Geronimo was born to the Bedonkohe band of the Apache, near Turkey Creek, a tributary of the Gila River in the modern-day state of Arizona, then part of Mexico, though the Apache disputed Mexico’s claim.
His grandfather (Mahko) had been chief of the Bedonkohe Apache.
He had three brothers and four sisters.
Geronimo was a prominent leader of the Bedonkohe Apache who fought against Mexico and Texas for their expansion into Apache tribal lands for several decades during the Apache Wars.
“Geronimo” was the name given to him during a battle with Mexican soldiers.
At an old age, he became a celebrity, appearing at fairs, but he was never allowed to return to the land of his birth.
He was reportedly given the name Geronimo by Mexican soldiers, although few agree as to why.
As leader of the Apaches at Arispe in Sonora, he performed such daring feats that the Mexicans singled him out with the sobriquet Geronimo (Spanish for “Jerome”).
Some attributed his numerous raiding successes to powers conferred by supernatural beings, including a reputed invulnerability to bullets.
Geronimo was the leader of the last American Indian fighting force formally to capitulate to the United States.
Because he fought against such daunting odds and held out the longest, he became the most famous Apache of all.
To the pioneers and settlers of Arizona and New Mexico, he was a bloody-handed murderer and this image endured until the second half of this century.
In 1875 all Apaches west of the Rio Grande were ordered to the San Carlos Reservation.
Geronimo escaped from the reservation three times and although he surrendered, he always managed to avoid capture.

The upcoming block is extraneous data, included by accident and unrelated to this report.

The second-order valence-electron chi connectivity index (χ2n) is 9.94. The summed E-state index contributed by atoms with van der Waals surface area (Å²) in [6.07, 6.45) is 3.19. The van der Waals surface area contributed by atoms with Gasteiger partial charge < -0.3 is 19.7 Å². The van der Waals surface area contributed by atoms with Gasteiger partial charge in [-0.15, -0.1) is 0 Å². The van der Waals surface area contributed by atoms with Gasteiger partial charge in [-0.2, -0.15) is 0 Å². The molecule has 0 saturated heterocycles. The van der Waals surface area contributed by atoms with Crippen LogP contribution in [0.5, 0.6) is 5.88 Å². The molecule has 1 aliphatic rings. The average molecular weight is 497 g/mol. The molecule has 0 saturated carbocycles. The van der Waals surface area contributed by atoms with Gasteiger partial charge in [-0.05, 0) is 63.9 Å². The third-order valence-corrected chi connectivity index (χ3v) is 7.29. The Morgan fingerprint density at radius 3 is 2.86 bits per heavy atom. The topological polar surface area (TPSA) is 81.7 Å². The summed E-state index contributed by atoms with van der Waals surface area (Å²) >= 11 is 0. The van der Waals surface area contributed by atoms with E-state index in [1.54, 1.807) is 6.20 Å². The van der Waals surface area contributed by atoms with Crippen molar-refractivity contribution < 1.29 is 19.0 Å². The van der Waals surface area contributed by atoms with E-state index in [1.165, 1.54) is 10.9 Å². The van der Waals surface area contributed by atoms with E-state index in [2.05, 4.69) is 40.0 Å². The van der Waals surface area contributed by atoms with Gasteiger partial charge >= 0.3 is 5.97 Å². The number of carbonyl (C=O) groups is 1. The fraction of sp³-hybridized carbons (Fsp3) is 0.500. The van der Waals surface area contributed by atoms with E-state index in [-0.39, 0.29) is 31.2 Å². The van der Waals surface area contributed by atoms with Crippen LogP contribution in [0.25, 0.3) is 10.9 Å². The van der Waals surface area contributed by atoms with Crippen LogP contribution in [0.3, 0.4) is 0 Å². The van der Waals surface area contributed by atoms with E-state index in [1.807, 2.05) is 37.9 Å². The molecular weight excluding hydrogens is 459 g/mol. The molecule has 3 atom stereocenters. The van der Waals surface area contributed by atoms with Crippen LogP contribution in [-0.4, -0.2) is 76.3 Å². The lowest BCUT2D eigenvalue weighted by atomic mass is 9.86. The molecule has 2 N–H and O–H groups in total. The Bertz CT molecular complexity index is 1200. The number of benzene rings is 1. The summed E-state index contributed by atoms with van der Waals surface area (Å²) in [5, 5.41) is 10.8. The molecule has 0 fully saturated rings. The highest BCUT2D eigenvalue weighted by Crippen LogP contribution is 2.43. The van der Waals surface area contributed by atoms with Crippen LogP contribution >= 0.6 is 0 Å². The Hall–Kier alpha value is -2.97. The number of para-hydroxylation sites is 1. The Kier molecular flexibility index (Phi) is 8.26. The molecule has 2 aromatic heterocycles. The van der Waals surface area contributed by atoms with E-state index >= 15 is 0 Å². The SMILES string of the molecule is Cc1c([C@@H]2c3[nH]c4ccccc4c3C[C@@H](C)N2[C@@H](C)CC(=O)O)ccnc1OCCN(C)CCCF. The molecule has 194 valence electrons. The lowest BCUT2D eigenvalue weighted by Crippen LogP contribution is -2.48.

In 1876, the U.S. Army tried to move the Chiricahuas onto a reservation, but Geronimo fled to Mexico eluding the troops for over a decade.
Sensationalized press reports exaggerated Geronimo’s activities, making him the most feared and infamous Apache.
The last few months of the campaign required over 5,000 soldiers, one-quarter of the entire Army, and 500 scouts, and perhaps up to 3,000 Mexican soldiers to track down Geronimo and his band.
His final surrender to Gen. Nelson Miles in Skeleton Canyon, Arizona, just north of the Mexican border, on September 4, 1886, truly marked the end of a chapter in Apache and western American history.
It meant exile for himself and almost four hundred of his fellows.
They were sent by train to incarceration at Fort Pickens, Florida; Mount Vernon Barracks, Alabama; and finally, in 1894, Fort Sill, near Lawton, Oklahoma.
Geronimo spent more than fourteen years at Fort Sill, although he was allowed sporadically to appear at world’s fairs and other gatherings.
When Geronimo died, he had been a legend for more than a generation. But his courage and determination did more than provide a battle cry for paratroopers of another day.
It helped sustain the spirits of his people, the Chiricahua Apaches, in the last desperate days of the Indian wars. Still highly regarded as a leader by his people, Geronimo engaged in farming at Fort Sill.
His fame grew, and he appeared at national events such as the 1898 Trans-Mississippi and International Exposition in Omaha, the 1901 Pan-American Exposition in Buffalo, and the 1904 Louisiana Purchase Exposition in St. Louis.